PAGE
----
Your school’s library not only maintains the databases that you use to find journal articles. It also contains a range of in-depth scholarly sources that can help you expand your research: books! In this post, we discuss how to find books in your college library.
How are college library books organized?
Most college libraries use the Library of Congress classification system to organize their books. Books are categorized in two primary ways: 1) by specific subject headings that have been agreed upon by expert librarians; and 2) by call numbers that provide specific location information within a library’s collections.
The Library of Congress assigns subject headings to books based on their topics. Books can have more than one subject heading assigned to them. For instance, The Cambridge Companion to Jane Austen, an edited volume with essays about Jane Austen’s life and works, has multiple subject headings:
The first heading is the most specific and identities that the book is about Jane Austen. The second and third subject headings are broader.
“Women and literature” indicates that the book is about a female author and “England—History—19th century” specifies that the title is focused on women and literature in England in the 19th century. The final heading is even broader and focuses on genre. Since Jane Austen wrote fiction, any book about her work will likely carry this genre-specific label.
You can use subject headings to search for books, since any library that uses the Library of Congress system will use the same subject headings.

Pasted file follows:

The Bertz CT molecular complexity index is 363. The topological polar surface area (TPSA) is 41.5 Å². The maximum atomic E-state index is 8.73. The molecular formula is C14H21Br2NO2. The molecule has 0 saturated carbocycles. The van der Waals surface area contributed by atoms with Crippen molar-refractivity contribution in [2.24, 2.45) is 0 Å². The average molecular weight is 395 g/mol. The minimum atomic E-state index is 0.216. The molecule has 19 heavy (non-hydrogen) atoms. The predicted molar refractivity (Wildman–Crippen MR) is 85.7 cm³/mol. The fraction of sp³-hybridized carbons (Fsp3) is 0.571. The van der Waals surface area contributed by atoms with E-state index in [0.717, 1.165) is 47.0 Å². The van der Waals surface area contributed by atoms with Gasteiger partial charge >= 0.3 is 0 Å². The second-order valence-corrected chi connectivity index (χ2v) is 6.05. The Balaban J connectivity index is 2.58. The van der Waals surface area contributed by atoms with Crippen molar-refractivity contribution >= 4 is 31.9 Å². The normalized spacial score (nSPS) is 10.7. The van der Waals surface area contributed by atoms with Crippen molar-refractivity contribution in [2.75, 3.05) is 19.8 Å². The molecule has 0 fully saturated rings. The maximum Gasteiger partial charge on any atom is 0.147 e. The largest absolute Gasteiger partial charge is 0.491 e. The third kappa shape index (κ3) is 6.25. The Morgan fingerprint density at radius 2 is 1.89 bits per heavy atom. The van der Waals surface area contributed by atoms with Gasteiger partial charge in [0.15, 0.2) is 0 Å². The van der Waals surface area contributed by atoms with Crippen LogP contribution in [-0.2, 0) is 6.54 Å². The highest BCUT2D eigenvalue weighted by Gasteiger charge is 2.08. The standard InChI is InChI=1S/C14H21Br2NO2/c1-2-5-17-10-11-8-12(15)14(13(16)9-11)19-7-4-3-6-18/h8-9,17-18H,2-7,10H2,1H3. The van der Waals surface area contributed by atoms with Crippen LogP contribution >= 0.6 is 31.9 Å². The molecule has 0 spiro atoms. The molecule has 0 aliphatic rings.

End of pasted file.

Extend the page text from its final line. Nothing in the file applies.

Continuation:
Each book in your college library also receives a call number that is specific to that book and its place within the collection. These are usually found on the spines of the books.
The letters and numbers that comprise the call number relate to the book’s subject headings, but also indicate the title’s exact place on the shelf. Call numbers should be read from left to right and are arranged firstly by letter (alphabetically) and then by the numbers (going up from one).
For example, here’s the call number for The Cambridge Companion to Jane Austen:
The call number actually starts with two letters: PR. These letters have nothing to do with the title of the book. Rather, they point to the book’s subject, English literature. Any book in your college library that focuses on English literature will have a call number that starts with those letters.
The four numbers that follow the letters also relate to the book’s subject, but provide more specific information about the time period that the book covers and the book’s type. More specifically, those numbers tell us that the book is about a nineteenth-century author, specifically Jane Austen, and that the book is a general, edited volume about Austen’s life and works. That’s a lot in just four numbers!
The period in the call number means that the next part of the sequence will have a different focus: the book’s author or editor. Since the editor of the book is Edward Copeland, the second part of the call number starts with a “C,” the first letter in the editor’s last name. The number following this letter provides more specific information about the editor’s name.